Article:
Best of both worlds requires twice as much work, but as the result, you get both a graphical mark and the company’s name in a recognizable typeface. This versatility can’t be overstated, as it leads to easier adaptation of your logo. However, you need to be careful — neither the graphical mark nor the lettering should outweigh one another, and this balance is hard to achieve.
Examples: Airbnb, Microsoft.
Emblems, inspired by the seals and crests, carry that traditional weight with them and are now barely ever used. Especially in digital products. The difference from a mark and text logo is that emblems have their elements within a classical shape, and the result is all too serious amidst decades-long trends of simplification, streamlining, and flatness. And if you do want to add a classical air to your logo, it’s easier to achieve by using the right serif for the typeface. But there is one big benefit to emblems: they look great as patches on your merch.
Examples: The Old Starbucks Logo, Harley-Davidson.
Adapting Your Logo To Different Formats
The logo is a cornerstone of your identity, and it should be just as flexible. Consider how it could change and adapt to different social media, to your merchandise, to outdoor advertisements, et cetera, all while staying the same. Let’s circle back to the aforementioned Rows, and see how the logo adapts to different platforms (via Focus Lab).
It’s not required of every product yet, but you should consider an animated logo. A carefully designed logo can reveal your metaphor, but motion greatly adds to it and makes it all the more memorable. Check out our more in-detail article on who needs an animated logo and why.
And while adapting your logo to different formats, keep in mind that you can’t just create a template and slap your logo on it every time without thinking. If you do, you might end up with something like this:
How To Make A Logo: Conceptual Approach
There are two ways to design a logo. Well, three ways, if you also consider just sketching and hoping for the best.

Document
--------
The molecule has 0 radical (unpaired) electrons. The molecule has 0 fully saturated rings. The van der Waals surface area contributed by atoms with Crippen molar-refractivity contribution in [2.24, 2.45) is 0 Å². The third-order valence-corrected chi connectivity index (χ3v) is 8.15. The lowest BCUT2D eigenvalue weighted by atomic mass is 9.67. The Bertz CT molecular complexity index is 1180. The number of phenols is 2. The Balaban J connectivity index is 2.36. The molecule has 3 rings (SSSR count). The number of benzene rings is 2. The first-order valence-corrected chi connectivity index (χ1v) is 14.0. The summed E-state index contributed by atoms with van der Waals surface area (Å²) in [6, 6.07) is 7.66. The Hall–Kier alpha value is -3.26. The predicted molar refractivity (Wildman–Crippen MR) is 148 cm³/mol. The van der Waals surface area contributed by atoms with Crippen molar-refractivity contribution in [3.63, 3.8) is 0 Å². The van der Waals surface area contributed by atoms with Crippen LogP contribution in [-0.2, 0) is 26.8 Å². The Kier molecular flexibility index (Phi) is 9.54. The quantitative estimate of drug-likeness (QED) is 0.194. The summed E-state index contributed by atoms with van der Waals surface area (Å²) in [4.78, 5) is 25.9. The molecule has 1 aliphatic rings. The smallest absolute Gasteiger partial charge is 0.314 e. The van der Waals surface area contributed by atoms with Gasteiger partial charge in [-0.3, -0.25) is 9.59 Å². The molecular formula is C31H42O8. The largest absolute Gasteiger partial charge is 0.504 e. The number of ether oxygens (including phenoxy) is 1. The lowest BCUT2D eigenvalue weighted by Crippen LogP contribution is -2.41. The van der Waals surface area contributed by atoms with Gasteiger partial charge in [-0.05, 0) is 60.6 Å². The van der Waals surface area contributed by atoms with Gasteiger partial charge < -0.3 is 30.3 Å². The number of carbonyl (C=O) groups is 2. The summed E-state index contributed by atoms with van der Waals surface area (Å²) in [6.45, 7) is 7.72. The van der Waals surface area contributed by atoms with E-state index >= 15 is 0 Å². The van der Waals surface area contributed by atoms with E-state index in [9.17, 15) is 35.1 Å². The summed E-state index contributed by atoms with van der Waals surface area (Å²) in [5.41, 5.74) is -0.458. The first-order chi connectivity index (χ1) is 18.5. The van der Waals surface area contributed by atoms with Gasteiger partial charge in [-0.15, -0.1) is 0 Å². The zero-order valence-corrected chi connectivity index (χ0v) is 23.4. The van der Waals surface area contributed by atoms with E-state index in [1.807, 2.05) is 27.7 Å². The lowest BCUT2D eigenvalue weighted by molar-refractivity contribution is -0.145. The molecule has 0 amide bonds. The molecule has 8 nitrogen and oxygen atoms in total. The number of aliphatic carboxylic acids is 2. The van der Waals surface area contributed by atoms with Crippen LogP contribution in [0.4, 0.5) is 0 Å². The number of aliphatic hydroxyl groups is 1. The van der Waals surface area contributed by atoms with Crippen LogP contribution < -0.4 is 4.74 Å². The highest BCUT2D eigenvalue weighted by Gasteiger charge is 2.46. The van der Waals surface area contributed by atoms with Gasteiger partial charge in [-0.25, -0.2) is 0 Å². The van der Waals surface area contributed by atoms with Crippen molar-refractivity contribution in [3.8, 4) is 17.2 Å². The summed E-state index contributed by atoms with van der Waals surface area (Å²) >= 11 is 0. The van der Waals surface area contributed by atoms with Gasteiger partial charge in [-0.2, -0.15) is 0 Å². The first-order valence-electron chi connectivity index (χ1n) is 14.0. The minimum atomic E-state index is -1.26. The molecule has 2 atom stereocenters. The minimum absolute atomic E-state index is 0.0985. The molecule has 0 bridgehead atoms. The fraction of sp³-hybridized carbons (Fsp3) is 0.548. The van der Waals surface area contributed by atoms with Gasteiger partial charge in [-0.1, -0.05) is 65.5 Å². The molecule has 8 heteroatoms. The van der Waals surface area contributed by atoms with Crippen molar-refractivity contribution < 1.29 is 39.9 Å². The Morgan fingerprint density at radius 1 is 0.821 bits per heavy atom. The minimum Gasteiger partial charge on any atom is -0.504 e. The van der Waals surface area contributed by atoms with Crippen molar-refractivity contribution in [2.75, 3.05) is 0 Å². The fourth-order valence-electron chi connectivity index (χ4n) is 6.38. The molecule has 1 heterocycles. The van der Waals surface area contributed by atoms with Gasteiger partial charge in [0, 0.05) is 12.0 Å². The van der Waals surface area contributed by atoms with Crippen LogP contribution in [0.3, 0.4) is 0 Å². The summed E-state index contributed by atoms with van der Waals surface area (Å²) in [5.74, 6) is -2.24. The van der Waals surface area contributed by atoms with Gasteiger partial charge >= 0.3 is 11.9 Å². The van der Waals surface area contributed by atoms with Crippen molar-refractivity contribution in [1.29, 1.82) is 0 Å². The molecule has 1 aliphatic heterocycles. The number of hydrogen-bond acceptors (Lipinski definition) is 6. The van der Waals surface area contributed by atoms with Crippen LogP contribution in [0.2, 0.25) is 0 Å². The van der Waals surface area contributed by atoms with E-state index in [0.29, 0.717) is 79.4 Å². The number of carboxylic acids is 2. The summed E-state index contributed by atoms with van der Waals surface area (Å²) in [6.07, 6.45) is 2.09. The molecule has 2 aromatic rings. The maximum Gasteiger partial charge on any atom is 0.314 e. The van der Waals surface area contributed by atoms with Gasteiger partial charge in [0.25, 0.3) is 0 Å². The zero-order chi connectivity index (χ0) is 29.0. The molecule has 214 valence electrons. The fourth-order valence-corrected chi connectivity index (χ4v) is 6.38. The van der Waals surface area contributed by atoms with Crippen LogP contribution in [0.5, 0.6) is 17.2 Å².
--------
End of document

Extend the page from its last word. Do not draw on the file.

The first approach is formalist. If you already know that you want a combination logo, you might just type out the name of the company and see if there are any shapes there to highlight and to focus on. We can assume that the FedEx logo came around that way, and also the logo for Westown Medical Center.
There’s a W, and M, and between them, a cross was found, suitable for a logo relating to medicine. But what if it was an Eastown? We find this approach unreliable, and go towards making logos with the same workflow as we use for everything, with a little more focus.
First comes the analytics. Just the same as making a website or a wholesale brand identity: we look at the product, its goals, unique value proposition, positioning, its name. We analyze the current corporate style if there is one. We take a look at the competitors’ logos — whether they’re conceptual, whether the shades of the same color are used for logos throughout the market niche, what shapes are used, what typefaces. Even if competitors’ logos are bad, we still have to analyze them, because they’ve established themselves on the market, so they’re doing something right. And our logo will be compared against theirs.
Now we forget entirely about competitors’ logos, and everyone’s logos period. This is the time to step back from any preconceived notions. Based on the analytics, we think of two or three metaphors that are suitable for this product. To these metaphors, we put together elaborate and comprehensive moodboards, that we boil down to get the exact right mood that the final logo needs to evoke.
Time for the designer to take that mood and just go crazy with it. If it’s an abstract logo, it’s time to sit down and just sketch and sketch and absentmindedly scribble over and over again until something is found. And when that elusive something is found, it could be iterated upon.
At this point, the designer pretends to be a sculptor. It’s time to chisel away the rough edges, drop everything unnecessary. And now the variations of the logo could be placed into the mockups to see whether they could answer to potential customers “who we are, what we do, and what you’ll get”.
Here are the early sketches of the logo we’ve made for TimeX and the final result:
Some of the Logos That We’ve Made
Thankfully, in the past decade, we’ve moved away from skeuomorphic metallic curves and inexplicable blobs. The current logos have regained and reaffirmed pre-digital flatness, but there are limits to how streamlined and stripped-down things can get. Websites are already getting back to a more complicated track after years and years of minimalism, with web brutalism being the most shining example. Soon enough, logos might let the hair wild too. Because a good logo has to stand out.